Baby joy for injured soldier who lost both his legs in bomb blast

HE'S THE DADDY Sergeant Simon Harmer with his daughter Sophia
HE'S THE DADDY Sergeant Simon Harmer with his daughter Sophia
Picture: Isle of Wight Radio/PA Wire

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AN ARMY medic who lost both his legs in an explosion in Afghanistan will celebrate his first Christmas as a father.

Sergeant Simon Harmer, who trained at Fort Blockhouse in Gosport, was injured by a makeshift bomb in Helmand Province while he was out on foot patrol.

Doctors initially feared he would lose his life but he proved them wrong and has since learned to walk on two prosthetic legs.

Now Simon and his wife Marisa are the proud parents of a little girl, nine-month-old Sophia.

Simon, 35, said: ‘We are over the moon.

‘Actually, over the moon is probably an understatement – over the moon and back again is probably more like it.

‘She is always happy and she’s always smiling.

‘I absolutely adore her and she has got me wrapped around her little finger.

‘I’m a little bit of a handful sometimes and I think she is going to be a little bit of a handful as well.’

Simon was only one month into his tour in Afghanistan when he triggered a hidden improvised explosive device.

He had been married to his wife, a 30-year-old schoolteacher, for just three months.

The blast, in October 2008, was so severe Simon lost his left leg above the knee, his right leg below the knee and broke his right arm.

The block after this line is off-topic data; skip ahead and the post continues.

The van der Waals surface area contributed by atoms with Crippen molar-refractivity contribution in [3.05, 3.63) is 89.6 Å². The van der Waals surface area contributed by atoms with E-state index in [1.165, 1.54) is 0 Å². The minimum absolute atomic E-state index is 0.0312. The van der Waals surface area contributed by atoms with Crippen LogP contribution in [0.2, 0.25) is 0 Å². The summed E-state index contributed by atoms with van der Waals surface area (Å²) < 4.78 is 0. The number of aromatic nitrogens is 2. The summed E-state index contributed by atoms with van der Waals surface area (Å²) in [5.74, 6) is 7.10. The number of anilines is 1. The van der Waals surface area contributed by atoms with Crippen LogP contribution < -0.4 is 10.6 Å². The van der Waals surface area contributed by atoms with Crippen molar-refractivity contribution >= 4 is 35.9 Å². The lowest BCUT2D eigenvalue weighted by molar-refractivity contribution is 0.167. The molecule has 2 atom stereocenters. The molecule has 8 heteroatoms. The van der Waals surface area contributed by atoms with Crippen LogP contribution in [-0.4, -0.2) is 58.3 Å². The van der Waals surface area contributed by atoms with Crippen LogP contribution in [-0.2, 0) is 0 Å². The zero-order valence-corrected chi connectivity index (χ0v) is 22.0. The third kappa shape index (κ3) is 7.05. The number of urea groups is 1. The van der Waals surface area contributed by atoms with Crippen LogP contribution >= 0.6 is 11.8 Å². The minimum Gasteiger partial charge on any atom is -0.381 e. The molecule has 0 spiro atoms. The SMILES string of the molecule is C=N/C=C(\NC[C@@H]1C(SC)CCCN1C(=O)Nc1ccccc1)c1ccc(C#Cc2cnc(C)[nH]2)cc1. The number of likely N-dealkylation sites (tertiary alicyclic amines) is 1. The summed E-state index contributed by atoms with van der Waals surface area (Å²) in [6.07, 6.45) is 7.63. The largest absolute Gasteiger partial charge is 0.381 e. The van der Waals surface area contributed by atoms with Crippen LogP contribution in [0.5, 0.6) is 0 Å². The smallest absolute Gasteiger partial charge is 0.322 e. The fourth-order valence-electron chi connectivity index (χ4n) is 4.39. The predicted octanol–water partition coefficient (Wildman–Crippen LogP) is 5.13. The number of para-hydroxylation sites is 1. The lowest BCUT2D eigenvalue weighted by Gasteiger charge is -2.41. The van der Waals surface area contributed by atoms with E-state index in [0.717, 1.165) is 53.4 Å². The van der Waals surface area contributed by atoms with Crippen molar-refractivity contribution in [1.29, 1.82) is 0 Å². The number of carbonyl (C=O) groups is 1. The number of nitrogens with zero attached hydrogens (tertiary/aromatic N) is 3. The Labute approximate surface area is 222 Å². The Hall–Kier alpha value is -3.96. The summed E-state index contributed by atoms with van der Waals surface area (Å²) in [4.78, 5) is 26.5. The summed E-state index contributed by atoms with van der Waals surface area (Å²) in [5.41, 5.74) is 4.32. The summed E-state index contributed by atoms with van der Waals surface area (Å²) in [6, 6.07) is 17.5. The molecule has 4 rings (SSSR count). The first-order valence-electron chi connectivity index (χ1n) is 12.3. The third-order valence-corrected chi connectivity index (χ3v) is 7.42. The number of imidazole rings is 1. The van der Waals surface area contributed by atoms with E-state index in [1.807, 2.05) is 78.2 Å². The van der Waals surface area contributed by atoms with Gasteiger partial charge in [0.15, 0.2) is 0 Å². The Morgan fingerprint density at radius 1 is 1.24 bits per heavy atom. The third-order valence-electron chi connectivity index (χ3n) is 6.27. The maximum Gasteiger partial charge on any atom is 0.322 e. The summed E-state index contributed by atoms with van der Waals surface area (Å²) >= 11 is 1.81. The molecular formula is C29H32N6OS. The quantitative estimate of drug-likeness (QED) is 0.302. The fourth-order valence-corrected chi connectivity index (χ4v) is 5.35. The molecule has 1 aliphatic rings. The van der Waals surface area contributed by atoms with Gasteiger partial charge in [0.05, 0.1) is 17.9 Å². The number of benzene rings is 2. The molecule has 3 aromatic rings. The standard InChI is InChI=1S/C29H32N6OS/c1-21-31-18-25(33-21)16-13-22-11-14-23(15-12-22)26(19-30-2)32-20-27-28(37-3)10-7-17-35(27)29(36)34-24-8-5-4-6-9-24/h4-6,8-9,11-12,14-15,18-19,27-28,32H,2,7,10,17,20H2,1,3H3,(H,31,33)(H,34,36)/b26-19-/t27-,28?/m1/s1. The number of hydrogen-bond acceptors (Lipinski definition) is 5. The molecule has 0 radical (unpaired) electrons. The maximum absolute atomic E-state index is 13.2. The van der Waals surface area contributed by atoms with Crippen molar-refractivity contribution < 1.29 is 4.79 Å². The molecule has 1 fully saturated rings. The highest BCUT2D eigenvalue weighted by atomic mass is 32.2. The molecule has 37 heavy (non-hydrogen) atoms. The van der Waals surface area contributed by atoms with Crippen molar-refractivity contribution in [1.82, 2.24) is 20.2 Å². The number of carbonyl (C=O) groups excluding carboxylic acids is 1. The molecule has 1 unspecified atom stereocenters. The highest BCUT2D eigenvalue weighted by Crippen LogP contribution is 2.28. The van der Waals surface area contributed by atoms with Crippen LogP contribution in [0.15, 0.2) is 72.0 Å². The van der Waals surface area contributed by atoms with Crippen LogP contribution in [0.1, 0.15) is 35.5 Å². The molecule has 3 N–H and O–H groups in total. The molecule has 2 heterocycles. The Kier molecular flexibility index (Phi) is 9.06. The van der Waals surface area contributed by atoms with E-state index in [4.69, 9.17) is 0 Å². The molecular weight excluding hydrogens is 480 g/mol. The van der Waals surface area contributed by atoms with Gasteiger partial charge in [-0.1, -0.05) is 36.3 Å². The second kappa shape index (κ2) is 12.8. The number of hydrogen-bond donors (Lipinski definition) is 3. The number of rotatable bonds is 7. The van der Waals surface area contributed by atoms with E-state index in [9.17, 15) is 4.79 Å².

He was flown into Britain where he was put on the critical list along with two men he had given life-saving treatment days before.

After spending a month and a half at Selly Oak Hospital in Birmingham, Sgt Harmer started rehabilitation at Headley Court in Surrey.

Sophia’s birth in February this year came after nearly two years of treatment, skin grafts and more than a dozen operations.

The injured servicemen now walks using two prosthetic legs.

Simon, who lives in Kings Worthy, Winchester, added: ‘I try and involve myself as much as I can.

‘At the moment I change her nappies, as you would expect in this day and age, I feed her and I bath her.

‘She loves swimming and that’s something I really enjoy.

‘In the future I’d like to be able to do all the things that a father is able to do – take her camping, that sort of thing.

‘Although I’ve got prosthetic legs, I’m never going to be able to do some of the stuff I want to do.

‘But we are quite optimistic and we don’t really dwell on the bad stuff.

‘All we look at is the positive that’s come out of everything that’s happened.

‘We consider ourselves quite lucky.

‘Everything can be achieved, I suppose, it’s just about finding a way to do it.’

Simon and Marisa hope they can have more children in the future.

The army medic is a veteran of the Bosnia and Iraq wars.

He was given freedom of Gosport along with his medical colleagues from 33 Field Hospital in April last year.